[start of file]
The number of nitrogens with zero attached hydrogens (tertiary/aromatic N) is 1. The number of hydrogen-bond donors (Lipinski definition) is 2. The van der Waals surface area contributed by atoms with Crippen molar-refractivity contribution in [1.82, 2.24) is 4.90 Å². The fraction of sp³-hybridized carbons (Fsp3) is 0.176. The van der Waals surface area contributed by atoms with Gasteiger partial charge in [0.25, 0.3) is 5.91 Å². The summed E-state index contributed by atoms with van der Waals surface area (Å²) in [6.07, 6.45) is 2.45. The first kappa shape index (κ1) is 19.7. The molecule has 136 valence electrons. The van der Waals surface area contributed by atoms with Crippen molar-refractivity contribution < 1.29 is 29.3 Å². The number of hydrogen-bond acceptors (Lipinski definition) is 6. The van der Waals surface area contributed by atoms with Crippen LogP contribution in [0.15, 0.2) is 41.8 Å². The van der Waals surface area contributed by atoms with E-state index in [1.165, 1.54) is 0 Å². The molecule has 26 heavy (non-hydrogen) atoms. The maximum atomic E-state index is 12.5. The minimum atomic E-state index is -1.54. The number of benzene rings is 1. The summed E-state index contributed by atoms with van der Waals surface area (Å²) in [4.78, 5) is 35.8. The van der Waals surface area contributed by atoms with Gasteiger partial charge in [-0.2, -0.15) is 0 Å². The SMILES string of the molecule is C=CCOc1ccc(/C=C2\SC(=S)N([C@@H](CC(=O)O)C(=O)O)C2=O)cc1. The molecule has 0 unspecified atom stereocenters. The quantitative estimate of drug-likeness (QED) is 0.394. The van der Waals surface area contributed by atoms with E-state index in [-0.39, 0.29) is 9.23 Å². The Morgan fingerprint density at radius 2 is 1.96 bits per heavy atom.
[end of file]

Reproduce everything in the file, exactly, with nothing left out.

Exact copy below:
The number of nitrogens with zero attached hydrogens (tertiary/aromatic N) is 1. The number of hydrogen-bond donors (Lipinski definition) is 2. The van der Waals surface area contributed by atoms with Crippen molar-refractivity contribution in [1.82, 2.24) is 4.90 Å². The fraction of sp³-hybridized carbons (Fsp3) is 0.176. The van der Waals surface area contributed by atoms with Gasteiger partial charge in [0.25, 0.3) is 5.91 Å². The summed E-state index contributed by atoms with van der Waals surface area (Å²) in [6.07, 6.45) is 2.45. The first kappa shape index (κ1) is 19.7. The molecule has 136 valence electrons. The van der Waals surface area contributed by atoms with Crippen molar-refractivity contribution < 1.29 is 29.3 Å². The number of hydrogen-bond acceptors (Lipinski definition) is 6. The van der Waals surface area contributed by atoms with Crippen LogP contribution in [0.15, 0.2) is 41.8 Å². The van der Waals surface area contributed by atoms with E-state index in [1.165, 1.54) is 0 Å². The molecule has 26 heavy (non-hydrogen) atoms. The maximum atomic E-state index is 12.5. The minimum atomic E-state index is -1.54. The number of benzene rings is 1. The summed E-state index contributed by atoms with van der Waals surface area (Å²) in [4.78, 5) is 35.8. The van der Waals surface area contributed by atoms with Gasteiger partial charge in [-0.2, -0.15) is 0 Å². The SMILES string of the molecule is C=CCOc1ccc(/C=C2\SC(=S)N([C@@H](CC(=O)O)C(=O)O)C2=O)cc1. The molecule has 0 unspecified atom stereocenters. The quantitative estimate of drug-likeness (QED) is 0.394. The van der Waals surface area contributed by atoms with E-state index in [-0.39, 0.29) is 9.23 Å². The Morgan fingerprint density at radius 2 is 1.96 bits per heavy atom.